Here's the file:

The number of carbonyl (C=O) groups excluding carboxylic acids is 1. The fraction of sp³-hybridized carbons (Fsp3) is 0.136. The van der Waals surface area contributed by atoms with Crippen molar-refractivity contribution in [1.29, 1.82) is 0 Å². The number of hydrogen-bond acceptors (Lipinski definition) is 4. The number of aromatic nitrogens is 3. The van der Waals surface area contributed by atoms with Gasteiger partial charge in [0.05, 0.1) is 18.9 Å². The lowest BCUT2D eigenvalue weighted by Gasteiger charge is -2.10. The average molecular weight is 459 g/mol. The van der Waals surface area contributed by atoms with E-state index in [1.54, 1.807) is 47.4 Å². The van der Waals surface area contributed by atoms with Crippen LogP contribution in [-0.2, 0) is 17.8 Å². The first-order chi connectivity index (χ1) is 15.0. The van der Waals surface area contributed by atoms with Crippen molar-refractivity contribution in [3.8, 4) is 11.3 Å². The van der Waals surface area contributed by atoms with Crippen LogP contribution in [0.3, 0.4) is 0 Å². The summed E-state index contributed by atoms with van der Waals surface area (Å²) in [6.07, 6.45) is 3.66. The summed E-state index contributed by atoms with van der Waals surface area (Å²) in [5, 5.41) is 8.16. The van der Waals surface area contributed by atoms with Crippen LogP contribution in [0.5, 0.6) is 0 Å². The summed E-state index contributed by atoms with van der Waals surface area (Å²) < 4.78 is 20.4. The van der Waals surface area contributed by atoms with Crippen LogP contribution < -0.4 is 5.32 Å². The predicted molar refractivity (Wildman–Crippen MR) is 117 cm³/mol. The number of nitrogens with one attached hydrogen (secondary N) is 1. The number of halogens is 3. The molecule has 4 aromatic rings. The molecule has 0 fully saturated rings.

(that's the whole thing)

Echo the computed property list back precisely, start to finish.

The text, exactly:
The number of carbonyl (C=O) groups excluding carboxylic acids is 1. The fraction of sp³-hybridized carbons (Fsp3) is 0.136. The van der Waals surface area contributed by atoms with Crippen molar-refractivity contribution in [1.29, 1.82) is 0 Å². The number of hydrogen-bond acceptors (Lipinski definition) is 4. The number of aromatic nitrogens is 3. The van der Waals surface area contributed by atoms with Gasteiger partial charge in [0.05, 0.1) is 18.9 Å². The lowest BCUT2D eigenvalue weighted by Gasteiger charge is -2.10. The average molecular weight is 459 g/mol. The van der Waals surface area contributed by atoms with E-state index in [1.54, 1.807) is 47.4 Å². The van der Waals surface area contributed by atoms with Crippen LogP contribution in [-0.2, 0) is 17.8 Å². The first-order chi connectivity index (χ1) is 15.0. The van der Waals surface area contributed by atoms with Crippen molar-refractivity contribution in [3.8, 4) is 11.3 Å². The van der Waals surface area contributed by atoms with Crippen LogP contribution in [0.3, 0.4) is 0 Å². The summed E-state index contributed by atoms with van der Waals surface area (Å²) in [6.07, 6.45) is 3.66. The summed E-state index contributed by atoms with van der Waals surface area (Å²) in [5, 5.41) is 8.16. The van der Waals surface area contributed by atoms with Crippen LogP contribution in [0.5, 0.6) is 0 Å². The summed E-state index contributed by atoms with van der Waals surface area (Å²) < 4.78 is 20.4. The van der Waals surface area contributed by atoms with Crippen LogP contribution < -0.4 is 5.32 Å². The predicted molar refractivity (Wildman–Crippen MR) is 117 cm³/mol. The number of nitrogens with one attached hydrogen (secondary N) is 1. The number of halogens is 3. The molecule has 4 aromatic rings. The molecule has 0 fully saturated rings.